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Curtains for Zarqawi

Bloggers wonder what impact the death of al-Qaida’s top man in Iraq will have on global terrorism.

Curtains for Zarqawi: American warplanes bombed a safe house in the Iraqi town of Hibhib, killing Abu Musab al-Zarqawi and seven of his aides. President Bush said the “most wanted terrorist in Iraq” was the mastermind behind numerous bombings, beheadings, assassinations, suicide missions, and a violent Sunni insurgency. British Prime Minister Tony Blair said the “death of al-Zarqawi is a strike against al-Qaida in Iraq, and therefore a strike against al-Qaida everywhere.”

Iraqpundit, the blog of an Iraqi exile, describes some Iraqis’ jubilation at Zarqawi’s demise: “Iraqi women are ululating in the shy, face-covering manner of my country, and Iraqi men are boisterously firing celebratory shots in the air. … Iraq improved today, though true peace is obviously still far off. There are already reports of more deaths at the hands of terrorists who are now killing only for the sake of murder. Zarqawi’s death is another setback for a campaign that is only about death. The Zarqawi movement has failed to achieve any of its goals.” National-security blogger and author Austin Bay calls Zarqawi’s death “a major political victory for the Iraqis– not necessarily a military victory.” Violence will not stop, Bay contends, but the latest news is “a definite boost for the new Iraqi government led by Prime Minister Nouri al-Maliki. The new Iraqi government is building a political process. Removing Zarqawi forwards that process. Maliki has also promised the Iraqi people he will improve the internal security situation. Maliki can use Zarqawi’s death to help heal sectarian (Sunni-Shia) rifts in Iraq.”

Ed Morrissey at Captain’s Quarters is confident that Zarqawi’s death will cripple al-Qaida in Iraq. “The elimination of Zarqawi and his henchmen will kneecap the foreign insurgency. Although the network will still exist, the loss of leadership and political connections will guarantee its rapid decline,” Morrissey contends. “What little command and control existed will disappear, and the funding channels that Zarqawi controlled with go with them. Cells will operate without any coordination at all, a problem already with the successes the Coalition and Iraq have achieved against the network.”  Morrissey’s long post includes lots of links on Zarqawi.

On the other side of the coin, Rick Moranat Right Wing Nut House thinks Zarqawi’s death won’t stop an organization as fractured and as determined as al-Qaida. “The amount of latitude given these cells to mount their own missions also means that outside a blow to their morale, there will be little decrease in AQI’s operations, a stated goal of which is fomenting a sectarian civil war,” he writes. “And Zarqawi’s death doesn’t affect the thousands of Sunni insurgents who show little sign that their attacks will abate.” Moran is not alone. “I’m not so sure this is a significant blow to Al Qaeda. … Al Qaeda is an ideology, not a military organization with a traditional command structure, and I suspect the actual impact on their day-to-day operations will be minimal,” writes Charles Johnson at the conservative blog Little Green Footballs. And liberal blog TPM Cafe’s Juliette Kayyem argues that while Zarqawi’s death may impact terror in Iraq, it will not likely affect attacks in the West. Kayyem points out that Western terror cells generally have been the domain of Osama Bin Laden, not Zarqawi.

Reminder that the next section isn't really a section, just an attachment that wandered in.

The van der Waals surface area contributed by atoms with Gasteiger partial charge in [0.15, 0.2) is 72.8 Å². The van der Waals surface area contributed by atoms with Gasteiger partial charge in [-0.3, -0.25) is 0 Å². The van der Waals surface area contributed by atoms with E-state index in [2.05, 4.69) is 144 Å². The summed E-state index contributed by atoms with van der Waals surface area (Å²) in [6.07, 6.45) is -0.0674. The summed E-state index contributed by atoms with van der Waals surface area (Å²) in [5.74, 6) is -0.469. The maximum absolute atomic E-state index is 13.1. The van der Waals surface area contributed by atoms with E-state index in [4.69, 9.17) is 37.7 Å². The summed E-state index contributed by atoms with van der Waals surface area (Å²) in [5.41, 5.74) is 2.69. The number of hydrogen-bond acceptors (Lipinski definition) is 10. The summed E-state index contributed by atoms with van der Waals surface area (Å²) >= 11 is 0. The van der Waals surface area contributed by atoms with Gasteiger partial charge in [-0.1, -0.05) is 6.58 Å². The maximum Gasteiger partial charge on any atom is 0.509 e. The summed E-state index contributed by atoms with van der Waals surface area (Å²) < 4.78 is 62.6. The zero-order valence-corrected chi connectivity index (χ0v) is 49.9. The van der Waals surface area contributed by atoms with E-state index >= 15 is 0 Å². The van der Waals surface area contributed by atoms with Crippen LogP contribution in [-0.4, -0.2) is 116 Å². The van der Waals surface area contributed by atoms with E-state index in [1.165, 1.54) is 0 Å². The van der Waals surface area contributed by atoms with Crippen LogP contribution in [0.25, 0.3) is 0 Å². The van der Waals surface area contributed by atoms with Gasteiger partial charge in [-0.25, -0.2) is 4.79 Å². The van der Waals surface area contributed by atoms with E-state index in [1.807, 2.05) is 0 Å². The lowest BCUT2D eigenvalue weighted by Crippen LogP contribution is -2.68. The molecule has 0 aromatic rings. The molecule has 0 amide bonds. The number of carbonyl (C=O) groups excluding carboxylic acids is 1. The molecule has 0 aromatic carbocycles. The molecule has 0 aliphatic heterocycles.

John the “skeptic” at Blogenlust maintains that Zarqawi was blamed for more than his share of atrocities through an American propaganda campaign designed to shift blame for the deteriorating situation in Iraq. “[F]rom a political standpoint, it’s a lot easier to blame the problems facing Iraq and our military on an outside force, preferably an enemy, rather than something we should have done or something we’re unwilling/unable to do.” Middle East history professor Juan Cole agrees that Zarqawi’s reputation was inflated. “There is no evidence of operational links between his Salafi Jihadis in Iraq and the real al-Qaeda; it was just a sort of branding that suited everyone, including the US. Official US spokesmen have all along over-estimated his importance. Leaders are significant and not always easily replaced. But Zarqawi has in my view has been less important than local Iraqi leaders and groups. I don’t expect the guerrilla war to subside any time soon,” he writes.

C.S. Scott at group military blog Security Watchtower takes umbrage with those who downplay the importance of Zarqawi’s death, quoting terror pundit Rohan Gunaratna’s statement that his death “is the most significant victory in the fight against terrorism.” Scott writes: “Of course the violence will not end with this one killing, but it’s a complete failure to understand the role of Zarqawi in al Qaeda’s second generation, to believe this is just another terrorist killed.”

Slate weighs in on Zarqawi’s death. Pajamas Media compiles a lengthy list of posts on Zarqawi. Read more here.